Aussie dairy disaster offers lessons

The author argues that it is wrong to favourably compare Australia’s decision to deregulate its dairy industry in 2001 with what some claim is Canada’s misguided intent to maintain its regulated system of supply management in the sector.  |  File photo

A recent article in The Western Producer by Alan Oxley, Dan Leroy and Jon Berry presented the Australian decision to deregulate its dairy industry in 2001.

The three favourably compare that policy with what they claim is Canada’s misguided intent to maintain its regulated system of supply management in the sector. They could not be more wrong.

Australian dairy has not thrived but has rather experienced difficult times. As one Australian journalist put it in May 2016 when referring to the whole deregulation exercise, “the free market had arrived, and dairy farmers are now feeling its caustic downside.”

I have interviewed about 50 Australian dairy farmers in the states of Queensland, Tasmania and Victoria and most are not happy with their lot. One of them, told me that they “farm on the margins.” Another noted, following the Murray Goulburn collapse, that “we will wait a see and hang on for dear life.”

These producers reflect the increasing perception among many dairy farmers that theirs is a losing industry. The annual national survey of about 800 farmers from across Australia showed that more than half were not confident about their future. A recent ABC-Rural report, Dairy Exit Set to Increase as Farmers Continue to Lose Confidence, highlighted this point.

Even the Australian government has been forced to act, providing an A$550 million support package in the face of intractable problems.

Critically, the amount of milk produced has dropped precipitously over the period from 2002-16 by about three billion litres annually, while the Australian share of the export market has also been halved, from about 10 percent of total global production to five percent.

Nor has the global market panned out the way it was forecast. Promised gold from the Chinese for their milk, those Australian dairy farmers that bought into the dream have had to settle for copper.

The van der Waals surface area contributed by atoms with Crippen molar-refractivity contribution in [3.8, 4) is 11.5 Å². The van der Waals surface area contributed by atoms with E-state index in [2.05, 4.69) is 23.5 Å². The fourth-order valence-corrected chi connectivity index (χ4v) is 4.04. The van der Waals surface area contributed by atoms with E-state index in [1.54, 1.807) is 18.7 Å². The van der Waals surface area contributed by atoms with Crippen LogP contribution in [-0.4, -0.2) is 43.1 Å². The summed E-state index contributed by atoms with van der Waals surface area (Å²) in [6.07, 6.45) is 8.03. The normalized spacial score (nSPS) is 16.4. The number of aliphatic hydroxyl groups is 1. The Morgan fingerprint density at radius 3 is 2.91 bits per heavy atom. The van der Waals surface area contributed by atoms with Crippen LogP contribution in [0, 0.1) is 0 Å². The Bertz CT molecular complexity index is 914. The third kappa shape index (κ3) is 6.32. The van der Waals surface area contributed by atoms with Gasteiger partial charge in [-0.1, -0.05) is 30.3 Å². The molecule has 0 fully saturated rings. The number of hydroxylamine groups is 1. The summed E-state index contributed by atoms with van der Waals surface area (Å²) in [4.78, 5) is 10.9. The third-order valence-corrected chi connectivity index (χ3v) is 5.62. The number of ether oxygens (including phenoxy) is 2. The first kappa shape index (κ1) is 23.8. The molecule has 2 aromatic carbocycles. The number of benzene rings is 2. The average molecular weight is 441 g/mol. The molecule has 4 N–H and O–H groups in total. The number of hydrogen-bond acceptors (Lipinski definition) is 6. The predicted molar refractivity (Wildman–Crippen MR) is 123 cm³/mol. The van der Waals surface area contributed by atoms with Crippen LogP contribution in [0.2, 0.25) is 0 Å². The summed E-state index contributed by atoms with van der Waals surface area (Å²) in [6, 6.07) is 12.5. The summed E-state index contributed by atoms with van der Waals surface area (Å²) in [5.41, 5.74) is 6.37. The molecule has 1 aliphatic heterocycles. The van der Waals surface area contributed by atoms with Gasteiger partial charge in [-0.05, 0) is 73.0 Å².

Oxley, Leroy and Berry also note that consumers have had lower prices from deregulation. That is true, but it has come at a terrible price for dairy farmers as the two big, powerful supermarket chains, Coles and Woolworths, unilaterally reduced the price paid to farmers in 2011. That has proved to be unsustainable for farmers.

Nor are consumers necessarily on board with this. Moved by stories of intense hardship on the farm, there has been a consumer revolt against cheap milk. In purchasing more expensive supermarket dairy, they hope that more money will find its way into dairy farmer pockets. However, that will not happen given the Australian system.

Even the Australian Senate has weighed in, commissioning a report published last summer. Senators were concerned with the “unprecedented crisis” facing the dairy industry and that “the livelihoods of up to 40 percent of Australian dairy farmers are under threat because of imposed, retrospective debt, helped by unclear, inconsistent milk pricing contracts with ambiguous conditions.”

It also points out that “Australian rural and regional communities face losing millions of dollars and thousands of jobs if a fair, long-term solution to Australia’s dairy crisis is not found.”

How have Oxley, Leroy and Berry gotten it so wrong? They claim that the reforms following on from the deregulation exercise “have been unambiguously positive.” Nowhere does the data support that result. What has followed deregulation is a lower Australian share of the international market, slashed volumes of milk produced in the country, rising levels of dairy farmer debt and what has become an ongoing exodus from the sector.

When all of this is added up, it demonstrates a system badly in need of repair. That country has nothing to teach Canadian dairy farmers, other than what to avoid.

Bruce Muirhead is with Ontario’s University of Waterloo, where he is associate vice-president for research oversight and analysis, professor of history and the Egg Farmers of Canada public policy chair.

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